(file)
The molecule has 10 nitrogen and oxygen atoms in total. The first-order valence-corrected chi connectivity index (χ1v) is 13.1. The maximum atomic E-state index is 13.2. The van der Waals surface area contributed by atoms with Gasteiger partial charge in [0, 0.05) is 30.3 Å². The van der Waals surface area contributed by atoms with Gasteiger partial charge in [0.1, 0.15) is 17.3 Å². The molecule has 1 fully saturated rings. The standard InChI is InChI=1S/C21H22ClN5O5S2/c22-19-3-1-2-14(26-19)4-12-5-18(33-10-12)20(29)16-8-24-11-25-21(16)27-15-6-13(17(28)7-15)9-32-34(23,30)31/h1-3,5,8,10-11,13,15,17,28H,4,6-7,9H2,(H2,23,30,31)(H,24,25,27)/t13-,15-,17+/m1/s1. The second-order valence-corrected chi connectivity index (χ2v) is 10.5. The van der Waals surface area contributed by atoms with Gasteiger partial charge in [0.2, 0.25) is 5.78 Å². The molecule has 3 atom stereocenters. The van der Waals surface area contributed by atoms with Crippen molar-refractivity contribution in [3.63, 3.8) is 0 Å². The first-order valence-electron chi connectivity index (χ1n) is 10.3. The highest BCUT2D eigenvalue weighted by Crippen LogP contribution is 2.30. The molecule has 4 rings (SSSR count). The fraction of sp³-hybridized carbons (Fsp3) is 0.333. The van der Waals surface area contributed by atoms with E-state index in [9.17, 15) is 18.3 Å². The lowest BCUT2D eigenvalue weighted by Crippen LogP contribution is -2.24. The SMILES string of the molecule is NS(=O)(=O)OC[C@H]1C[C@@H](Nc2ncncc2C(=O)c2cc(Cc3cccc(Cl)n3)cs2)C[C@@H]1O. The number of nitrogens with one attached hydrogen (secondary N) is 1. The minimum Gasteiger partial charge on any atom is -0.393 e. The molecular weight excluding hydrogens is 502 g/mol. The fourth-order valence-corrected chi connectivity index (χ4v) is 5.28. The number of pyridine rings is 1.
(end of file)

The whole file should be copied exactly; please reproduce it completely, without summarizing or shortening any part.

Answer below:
The molecule has 10 nitrogen and oxygen atoms in total. The first-order valence-corrected chi connectivity index (χ1v) is 13.1. The maximum atomic E-state index is 13.2. The van der Waals surface area contributed by atoms with Gasteiger partial charge in [0, 0.05) is 30.3 Å². The van der Waals surface area contributed by atoms with Gasteiger partial charge in [0.1, 0.15) is 17.3 Å². The molecule has 1 fully saturated rings. The standard InChI is InChI=1S/C21H22ClN5O5S2/c22-19-3-1-2-14(26-19)4-12-5-18(33-10-12)20(29)16-8-24-11-25-21(16)27-15-6-13(17(28)7-15)9-32-34(23,30)31/h1-3,5,8,10-11,13,15,17,28H,4,6-7,9H2,(H2,23,30,31)(H,24,25,27)/t13-,15-,17+/m1/s1. The second-order valence-corrected chi connectivity index (χ2v) is 10.5. The van der Waals surface area contributed by atoms with Gasteiger partial charge in [0.2, 0.25) is 5.78 Å². The molecule has 3 atom stereocenters. The van der Waals surface area contributed by atoms with Crippen molar-refractivity contribution in [3.63, 3.8) is 0 Å². The first-order valence-electron chi connectivity index (χ1n) is 10.3. The highest BCUT2D eigenvalue weighted by Crippen LogP contribution is 2.30. The molecule has 4 rings (SSSR count). The fraction of sp³-hybridized carbons (Fsp3) is 0.333. The van der Waals surface area contributed by atoms with E-state index in [9.17, 15) is 18.3 Å². The lowest BCUT2D eigenvalue weighted by Crippen LogP contribution is -2.24. The SMILES string of the molecule is NS(=O)(=O)OC[C@H]1C[C@@H](Nc2ncncc2C(=O)c2cc(Cc3cccc(Cl)n3)cs2)C[C@@H]1O. The number of nitrogens with one attached hydrogen (secondary N) is 1. The minimum Gasteiger partial charge on any atom is -0.393 e. The molecular weight excluding hydrogens is 502 g/mol. The fourth-order valence-corrected chi connectivity index (χ4v) is 5.28. The number of pyridine rings is 1.